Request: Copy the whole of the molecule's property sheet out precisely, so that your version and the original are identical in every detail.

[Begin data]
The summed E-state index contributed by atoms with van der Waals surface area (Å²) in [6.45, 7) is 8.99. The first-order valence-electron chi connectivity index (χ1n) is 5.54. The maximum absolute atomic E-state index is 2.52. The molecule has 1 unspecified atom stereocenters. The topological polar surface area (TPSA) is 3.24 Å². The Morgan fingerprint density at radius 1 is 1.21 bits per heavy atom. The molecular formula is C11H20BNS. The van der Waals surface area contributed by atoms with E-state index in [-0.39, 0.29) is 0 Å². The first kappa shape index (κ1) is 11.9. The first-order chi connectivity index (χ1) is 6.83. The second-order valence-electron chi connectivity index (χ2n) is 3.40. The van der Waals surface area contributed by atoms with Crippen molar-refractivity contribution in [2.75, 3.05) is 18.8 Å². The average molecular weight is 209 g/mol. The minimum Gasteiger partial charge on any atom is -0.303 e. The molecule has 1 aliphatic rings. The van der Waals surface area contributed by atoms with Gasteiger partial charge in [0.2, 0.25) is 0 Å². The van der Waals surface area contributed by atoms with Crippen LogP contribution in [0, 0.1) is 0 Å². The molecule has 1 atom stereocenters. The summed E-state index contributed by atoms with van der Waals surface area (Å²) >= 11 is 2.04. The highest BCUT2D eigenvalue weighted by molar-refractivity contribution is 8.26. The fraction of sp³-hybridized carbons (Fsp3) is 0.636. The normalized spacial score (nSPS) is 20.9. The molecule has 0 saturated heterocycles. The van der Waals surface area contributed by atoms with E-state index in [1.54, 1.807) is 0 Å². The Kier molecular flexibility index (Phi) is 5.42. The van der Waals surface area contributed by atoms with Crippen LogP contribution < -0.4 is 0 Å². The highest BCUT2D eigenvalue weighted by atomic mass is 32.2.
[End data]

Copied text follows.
The summed E-state index contributed by atoms with van der Waals surface area (Å²) in [6.45, 7) is 8.99. The first-order valence-electron chi connectivity index (χ1n) is 5.54. The maximum absolute atomic E-state index is 2.52. The molecule has 1 unspecified atom stereocenters. The topological polar surface area (TPSA) is 3.24 Å². The Morgan fingerprint density at radius 1 is 1.21 bits per heavy atom. The molecular formula is C11H20BNS. The van der Waals surface area contributed by atoms with E-state index in [-0.39, 0.29) is 0 Å². The first kappa shape index (κ1) is 11.9. The first-order chi connectivity index (χ1) is 6.83. The second-order valence-electron chi connectivity index (χ2n) is 3.40. The van der Waals surface area contributed by atoms with Crippen molar-refractivity contribution in [2.75, 3.05) is 18.8 Å². The average molecular weight is 209 g/mol. The minimum Gasteiger partial charge on any atom is -0.303 e. The molecule has 1 aliphatic rings. The van der Waals surface area contributed by atoms with Gasteiger partial charge in [0.2, 0.25) is 0 Å². The van der Waals surface area contributed by atoms with Crippen LogP contribution in [0, 0.1) is 0 Å². The molecule has 1 atom stereocenters. The summed E-state index contributed by atoms with van der Waals surface area (Å²) >= 11 is 2.04. The highest BCUT2D eigenvalue weighted by molar-refractivity contribution is 8.26. The fraction of sp³-hybridized carbons (Fsp3) is 0.636. The normalized spacial score (nSPS) is 20.9. The molecule has 0 saturated heterocycles. The van der Waals surface area contributed by atoms with E-state index in [1.54, 1.807) is 0 Å². The Kier molecular flexibility index (Phi) is 5.42. The van der Waals surface area contributed by atoms with Crippen LogP contribution < -0.4 is 0 Å². The highest BCUT2D eigenvalue weighted by atomic mass is 32.2.